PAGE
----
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Ireland: Horticultural input cost increases puts pressure on margins

Irish horticultural producers provide local, fresh produce and plant material to the retail market. Horticulture production input costs have risen significantly in 2021, mostly due to external macroeconomic factors. Based on information collated and referenced by Teagasc Horticulture Development Department, input cost increases will in many cases exceed grower margins. They will be unable to absorb increased costs without an increase in what they are paid for their produce.

Valued at €477 million (farm gate value), horticulture is the fourth largest sector after dairy, beef, and pigs in terms of gross agricultural commodity output value. In recent months, growers have seen unparalleled increases in costs of key inputs to the horticulture sector in Ireland. Considerable volatility remains as primary producers try to forward plan business for 2022 and manage cash flows. In an environment where cost planning is difficult, the risk is increasing significantly for primary producers.

The Teagasc Horticulture Development Department recently assessed the key input costs that have seen the biggest increases, gathered and validated data, sourced from a range of businesses and trade suppliers. The key objective of this report is to surface facts about specific inputs cost increases to apportion the relative importance of input costs to the different sectors of horticulture production arriving at average increases in costs of production in each sector for 2021. Finally, the report speaks to the current and potential impacts of very high input costs for primary producers now and for the 2022 season.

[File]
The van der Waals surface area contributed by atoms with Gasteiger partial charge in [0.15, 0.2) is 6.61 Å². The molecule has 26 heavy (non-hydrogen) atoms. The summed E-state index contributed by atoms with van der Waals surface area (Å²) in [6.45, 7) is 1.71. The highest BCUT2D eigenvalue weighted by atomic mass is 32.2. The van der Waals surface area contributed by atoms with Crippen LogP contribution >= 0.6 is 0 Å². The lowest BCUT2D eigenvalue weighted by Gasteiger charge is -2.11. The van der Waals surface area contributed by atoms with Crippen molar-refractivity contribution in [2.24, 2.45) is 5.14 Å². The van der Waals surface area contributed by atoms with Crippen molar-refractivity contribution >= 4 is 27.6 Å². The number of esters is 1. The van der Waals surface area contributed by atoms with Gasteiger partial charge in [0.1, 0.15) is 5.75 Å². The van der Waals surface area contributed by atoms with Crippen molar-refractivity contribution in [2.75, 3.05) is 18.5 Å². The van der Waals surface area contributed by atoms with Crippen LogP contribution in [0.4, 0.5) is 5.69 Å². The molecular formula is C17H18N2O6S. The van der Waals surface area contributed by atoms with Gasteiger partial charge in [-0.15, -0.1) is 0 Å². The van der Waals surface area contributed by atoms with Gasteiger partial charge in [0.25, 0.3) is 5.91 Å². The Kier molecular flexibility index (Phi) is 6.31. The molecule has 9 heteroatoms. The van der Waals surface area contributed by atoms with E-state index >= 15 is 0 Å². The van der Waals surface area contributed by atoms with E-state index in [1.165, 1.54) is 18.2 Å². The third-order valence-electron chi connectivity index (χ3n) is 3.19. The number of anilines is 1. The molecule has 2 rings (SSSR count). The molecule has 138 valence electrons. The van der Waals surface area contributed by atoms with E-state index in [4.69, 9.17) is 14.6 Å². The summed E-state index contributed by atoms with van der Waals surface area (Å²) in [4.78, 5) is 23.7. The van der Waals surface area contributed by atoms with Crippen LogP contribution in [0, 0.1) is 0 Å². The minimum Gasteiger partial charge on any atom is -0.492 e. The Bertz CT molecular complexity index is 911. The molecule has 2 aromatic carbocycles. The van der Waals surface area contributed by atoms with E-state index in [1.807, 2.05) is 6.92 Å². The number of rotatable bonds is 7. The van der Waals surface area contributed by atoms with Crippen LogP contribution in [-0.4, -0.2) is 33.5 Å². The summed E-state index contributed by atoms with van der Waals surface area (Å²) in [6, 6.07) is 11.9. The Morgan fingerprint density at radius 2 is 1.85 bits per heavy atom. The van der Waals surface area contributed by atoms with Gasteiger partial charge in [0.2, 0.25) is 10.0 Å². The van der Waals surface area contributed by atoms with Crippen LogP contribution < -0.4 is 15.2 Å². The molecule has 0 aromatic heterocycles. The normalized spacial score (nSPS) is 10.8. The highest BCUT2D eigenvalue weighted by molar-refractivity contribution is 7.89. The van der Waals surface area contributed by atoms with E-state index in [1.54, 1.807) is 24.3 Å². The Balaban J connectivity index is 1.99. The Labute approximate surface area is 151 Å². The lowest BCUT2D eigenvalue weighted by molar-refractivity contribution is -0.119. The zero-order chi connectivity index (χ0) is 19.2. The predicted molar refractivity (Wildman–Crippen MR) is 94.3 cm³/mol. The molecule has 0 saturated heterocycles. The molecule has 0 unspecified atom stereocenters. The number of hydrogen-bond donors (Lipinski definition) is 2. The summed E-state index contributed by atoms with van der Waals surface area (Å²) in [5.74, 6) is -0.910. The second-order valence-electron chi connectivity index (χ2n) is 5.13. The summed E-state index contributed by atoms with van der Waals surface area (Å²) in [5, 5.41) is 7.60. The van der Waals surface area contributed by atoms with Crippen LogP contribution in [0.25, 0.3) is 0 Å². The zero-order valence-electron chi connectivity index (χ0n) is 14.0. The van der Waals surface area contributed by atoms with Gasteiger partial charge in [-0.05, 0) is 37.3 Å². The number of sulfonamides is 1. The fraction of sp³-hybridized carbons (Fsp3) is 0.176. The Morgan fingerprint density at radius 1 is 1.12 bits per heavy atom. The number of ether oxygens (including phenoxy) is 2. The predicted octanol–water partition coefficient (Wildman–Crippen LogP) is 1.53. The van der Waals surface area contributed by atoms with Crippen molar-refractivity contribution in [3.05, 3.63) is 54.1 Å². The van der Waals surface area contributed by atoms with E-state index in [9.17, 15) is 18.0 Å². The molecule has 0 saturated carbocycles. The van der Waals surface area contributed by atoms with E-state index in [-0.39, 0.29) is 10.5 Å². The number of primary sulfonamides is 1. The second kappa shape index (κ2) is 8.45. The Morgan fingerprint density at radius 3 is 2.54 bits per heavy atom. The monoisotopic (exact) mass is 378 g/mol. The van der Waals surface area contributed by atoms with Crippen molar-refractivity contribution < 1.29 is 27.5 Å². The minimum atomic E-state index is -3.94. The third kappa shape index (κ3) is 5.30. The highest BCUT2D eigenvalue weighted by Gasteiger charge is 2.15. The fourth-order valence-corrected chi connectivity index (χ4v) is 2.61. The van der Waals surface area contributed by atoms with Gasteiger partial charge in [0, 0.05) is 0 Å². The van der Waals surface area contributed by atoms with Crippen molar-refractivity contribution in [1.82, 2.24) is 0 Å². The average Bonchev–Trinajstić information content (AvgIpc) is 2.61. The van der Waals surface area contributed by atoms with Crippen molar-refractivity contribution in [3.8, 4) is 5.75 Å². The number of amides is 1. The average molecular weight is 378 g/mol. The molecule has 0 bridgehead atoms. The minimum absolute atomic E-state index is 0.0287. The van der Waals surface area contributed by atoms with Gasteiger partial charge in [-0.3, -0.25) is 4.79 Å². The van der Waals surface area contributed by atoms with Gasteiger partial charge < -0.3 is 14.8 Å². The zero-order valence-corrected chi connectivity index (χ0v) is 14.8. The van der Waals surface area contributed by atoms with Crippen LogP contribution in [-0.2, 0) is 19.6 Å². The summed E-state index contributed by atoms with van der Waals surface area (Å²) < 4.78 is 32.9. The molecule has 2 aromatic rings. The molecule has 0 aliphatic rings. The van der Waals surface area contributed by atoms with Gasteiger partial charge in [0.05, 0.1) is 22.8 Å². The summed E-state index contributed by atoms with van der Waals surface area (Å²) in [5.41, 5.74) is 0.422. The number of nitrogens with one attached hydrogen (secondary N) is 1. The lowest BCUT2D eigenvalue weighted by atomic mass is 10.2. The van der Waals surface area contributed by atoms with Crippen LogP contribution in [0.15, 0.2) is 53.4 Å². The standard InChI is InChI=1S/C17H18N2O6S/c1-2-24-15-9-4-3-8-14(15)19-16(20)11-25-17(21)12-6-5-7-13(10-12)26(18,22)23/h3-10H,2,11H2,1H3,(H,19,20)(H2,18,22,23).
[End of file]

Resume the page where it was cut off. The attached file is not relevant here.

Across all enterprises, there has been a sharp increase in the cost of labor, packaging materials, fertilizer, energy, peat-based growing media, and a myriad of other inputs that are key components of production. Total input costs have increased by between 10.5% and 17.7% depending on enterprise type.

Dermot Callaghan, Head of the Teagasc Horticulture Development Department said, “Given that growers’ costs have increased substantially during 2021, producers are potentially facing significant decreases in margins. In some cases, input cost increases will exceed grower margins. Some growers are considering cutting back on production for 2022 in order to manage their cash flow, or to minimize their exposure to high costs. Whether energy is required for early and late season production in glasshouses, and whether a three-fold increase in energy costs persists for 2022, it is likely to lead to a significant reduction and/or cessation of both early and late production.” 

The full report Horticulture Input Costs 2021 can be found here.

For more information:
Teagasc, Oak Park, Carlow R93 XE12
Tel: +353 59 917 0200
Fax: +353 59 918 2097

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